Now reading: Homey Don’t Play That: The Story of In Living Color and the Black Comedy Revolution by David Peisner
Like millions of readers, I’m obsessed with Michelle Obama’s book, Becoming. The former First Lady, and my forever personal hero, has be applauded for her candor on topics such as being in the White House and infertility. While reading this book, I found Mrs. Obama relatable on one specific topic – discontent.
At the risk of sounding like a jerk, I am often unsatisfied and often find myself wondering, “What’s next?” or “What can I do I fix this mess I’ve made of my life?”. This emotion is often followed by guilt. “Really?”, I think. “You are so blessed to be educated, reasonably financially secure and relatively safe in every setting and you feel sorry for yourself?”
Listening to Becoming (yes, I’m an audio-reader and I believe that counts as reading), my ears perked when I heard Michelle say, “I hated being a lawyer.”
*Insert an audible “mmm” and head nod as I put up laundry here*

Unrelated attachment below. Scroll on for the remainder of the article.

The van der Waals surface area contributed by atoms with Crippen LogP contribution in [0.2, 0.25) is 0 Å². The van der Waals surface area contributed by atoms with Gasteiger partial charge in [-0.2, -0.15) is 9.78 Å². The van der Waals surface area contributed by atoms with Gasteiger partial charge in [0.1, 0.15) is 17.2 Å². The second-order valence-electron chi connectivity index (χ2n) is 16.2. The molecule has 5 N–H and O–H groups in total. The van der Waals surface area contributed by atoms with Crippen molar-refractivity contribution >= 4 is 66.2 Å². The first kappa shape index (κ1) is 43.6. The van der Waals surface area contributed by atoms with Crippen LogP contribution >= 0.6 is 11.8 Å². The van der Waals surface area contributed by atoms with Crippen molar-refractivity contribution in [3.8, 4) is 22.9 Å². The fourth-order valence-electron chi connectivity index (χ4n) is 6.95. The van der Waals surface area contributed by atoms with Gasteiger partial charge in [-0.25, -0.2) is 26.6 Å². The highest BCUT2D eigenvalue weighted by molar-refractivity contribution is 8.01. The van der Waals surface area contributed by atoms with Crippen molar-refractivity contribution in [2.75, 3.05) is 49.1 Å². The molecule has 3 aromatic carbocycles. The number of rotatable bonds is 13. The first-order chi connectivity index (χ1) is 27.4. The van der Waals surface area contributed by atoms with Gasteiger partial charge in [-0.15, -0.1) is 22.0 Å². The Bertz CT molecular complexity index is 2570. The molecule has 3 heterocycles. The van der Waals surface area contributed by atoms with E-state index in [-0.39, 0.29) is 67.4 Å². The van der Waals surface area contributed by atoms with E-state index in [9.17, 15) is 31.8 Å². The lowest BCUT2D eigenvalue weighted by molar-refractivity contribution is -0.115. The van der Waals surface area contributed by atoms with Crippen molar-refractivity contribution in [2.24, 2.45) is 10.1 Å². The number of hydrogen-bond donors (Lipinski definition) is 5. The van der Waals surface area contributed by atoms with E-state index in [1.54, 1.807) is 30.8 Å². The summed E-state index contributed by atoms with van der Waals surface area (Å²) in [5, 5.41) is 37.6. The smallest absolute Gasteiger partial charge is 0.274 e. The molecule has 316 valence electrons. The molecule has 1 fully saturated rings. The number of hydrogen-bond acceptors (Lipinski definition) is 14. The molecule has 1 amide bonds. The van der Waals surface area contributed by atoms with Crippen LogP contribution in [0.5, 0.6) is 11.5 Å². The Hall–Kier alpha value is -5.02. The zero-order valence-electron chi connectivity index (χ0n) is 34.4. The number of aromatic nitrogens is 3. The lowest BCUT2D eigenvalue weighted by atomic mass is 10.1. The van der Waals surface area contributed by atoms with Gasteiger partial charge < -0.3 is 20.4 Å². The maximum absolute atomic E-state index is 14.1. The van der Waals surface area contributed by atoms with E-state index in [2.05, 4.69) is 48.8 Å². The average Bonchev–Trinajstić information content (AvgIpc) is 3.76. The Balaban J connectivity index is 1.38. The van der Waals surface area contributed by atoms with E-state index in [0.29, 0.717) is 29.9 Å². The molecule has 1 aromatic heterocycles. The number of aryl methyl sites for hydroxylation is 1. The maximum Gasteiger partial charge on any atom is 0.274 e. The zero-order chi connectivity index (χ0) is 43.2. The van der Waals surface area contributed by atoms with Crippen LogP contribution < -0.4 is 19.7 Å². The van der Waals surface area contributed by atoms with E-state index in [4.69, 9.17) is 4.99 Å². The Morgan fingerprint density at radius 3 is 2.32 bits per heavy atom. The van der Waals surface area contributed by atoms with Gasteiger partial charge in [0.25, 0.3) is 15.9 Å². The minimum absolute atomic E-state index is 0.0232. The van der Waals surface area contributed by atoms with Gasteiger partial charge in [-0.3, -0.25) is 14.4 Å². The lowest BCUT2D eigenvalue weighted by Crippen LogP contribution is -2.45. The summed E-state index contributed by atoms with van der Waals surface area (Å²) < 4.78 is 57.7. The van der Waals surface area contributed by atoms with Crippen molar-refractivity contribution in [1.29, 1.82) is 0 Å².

I have heard myself and my friends say this so many times. Sometimes I hate a single portion of something that I actually love but hating the single portion leads me to exclaim that I hate the entire thing. However, sometimes, I just hate a thing that I worked super hard to acquire. For Michelle, I was being a lawyer. I have several things about my life that I simply don’t like. Suddenly, Michelle Obama made me feel heard, seen and understood.
Michelle acknowledges that she felt guilty having these feelings because she worked hard to achieve and was privileged to be educated and financially secure. Bingo! I often feel discontented only to berate myself. How dare I feel sorry for myself when there are people who would love these problems?
Recognizing that other women feel the same way makes me feel less like an bougie jerk. The most important question after accepting that discontent is okay is what to do about it.
Michelle kept a journal to monitor her emotions and thoughts. I keep lists and check ins with friends. Countless in-person and phone chats with my besties, chats walking in circles in the kitchen with my roomie (why can’t we stand still?!) and Church on the Rocks sessions (AKA Margaritas with a chosen few) have helped me recognize patterns in my life. This year’s theme is execution. I won’t spend my time wishing things were different but will instead make little changes daily.
Because while it might be okay to hate my life today, it is not okay to hate my life forever.